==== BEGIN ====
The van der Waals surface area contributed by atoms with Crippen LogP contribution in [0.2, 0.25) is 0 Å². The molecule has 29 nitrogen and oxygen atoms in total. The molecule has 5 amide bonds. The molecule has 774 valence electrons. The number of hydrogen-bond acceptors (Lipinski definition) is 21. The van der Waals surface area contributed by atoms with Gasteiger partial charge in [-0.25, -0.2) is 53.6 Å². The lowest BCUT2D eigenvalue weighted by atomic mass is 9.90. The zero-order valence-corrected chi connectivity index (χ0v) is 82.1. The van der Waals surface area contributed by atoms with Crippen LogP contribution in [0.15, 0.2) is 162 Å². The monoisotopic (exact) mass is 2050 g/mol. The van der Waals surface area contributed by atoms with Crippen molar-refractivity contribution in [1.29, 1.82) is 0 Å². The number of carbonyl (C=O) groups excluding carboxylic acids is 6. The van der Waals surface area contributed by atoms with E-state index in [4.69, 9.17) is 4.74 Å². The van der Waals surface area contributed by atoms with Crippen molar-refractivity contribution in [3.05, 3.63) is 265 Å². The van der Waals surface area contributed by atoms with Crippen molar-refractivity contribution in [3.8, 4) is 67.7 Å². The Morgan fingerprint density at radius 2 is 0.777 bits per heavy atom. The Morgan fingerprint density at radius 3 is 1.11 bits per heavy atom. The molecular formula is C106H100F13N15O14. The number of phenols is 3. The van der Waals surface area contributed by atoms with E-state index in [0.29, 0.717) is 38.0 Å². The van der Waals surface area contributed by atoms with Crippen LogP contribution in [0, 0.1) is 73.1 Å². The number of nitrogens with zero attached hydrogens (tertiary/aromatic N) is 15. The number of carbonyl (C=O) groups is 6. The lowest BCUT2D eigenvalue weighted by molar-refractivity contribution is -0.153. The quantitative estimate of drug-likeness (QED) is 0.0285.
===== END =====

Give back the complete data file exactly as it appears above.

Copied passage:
The van der Waals surface area contributed by atoms with Crippen LogP contribution in [0.2, 0.25) is 0 Å². The molecule has 29 nitrogen and oxygen atoms in total. The molecule has 5 amide bonds. The molecule has 774 valence electrons. The number of hydrogen-bond acceptors (Lipinski definition) is 21. The van der Waals surface area contributed by atoms with Gasteiger partial charge in [-0.25, -0.2) is 53.6 Å². The lowest BCUT2D eigenvalue weighted by atomic mass is 9.90. The zero-order valence-corrected chi connectivity index (χ0v) is 82.1. The van der Waals surface area contributed by atoms with Crippen LogP contribution in [0.15, 0.2) is 162 Å². The monoisotopic (exact) mass is 2050 g/mol. The van der Waals surface area contributed by atoms with Crippen molar-refractivity contribution in [1.29, 1.82) is 0 Å². The number of carbonyl (C=O) groups excluding carboxylic acids is 6. The van der Waals surface area contributed by atoms with E-state index in [4.69, 9.17) is 4.74 Å². The van der Waals surface area contributed by atoms with Crippen molar-refractivity contribution in [3.05, 3.63) is 265 Å². The van der Waals surface area contributed by atoms with Crippen molar-refractivity contribution in [3.8, 4) is 67.7 Å². The Morgan fingerprint density at radius 2 is 0.777 bits per heavy atom. The Morgan fingerprint density at radius 3 is 1.11 bits per heavy atom. The molecular formula is C106H100F13N15O14. The number of phenols is 3. The van der Waals surface area contributed by atoms with E-state index in [0.29, 0.717) is 38.0 Å². The van der Waals surface area contributed by atoms with Crippen LogP contribution in [0, 0.1) is 73.1 Å². The number of nitrogens with zero attached hydrogens (tertiary/aromatic N) is 15. The number of carbonyl (C=O) groups is 6. The lowest BCUT2D eigenvalue weighted by molar-refractivity contribution is -0.153. The quantitative estimate of drug-likeness (QED) is 0.0285.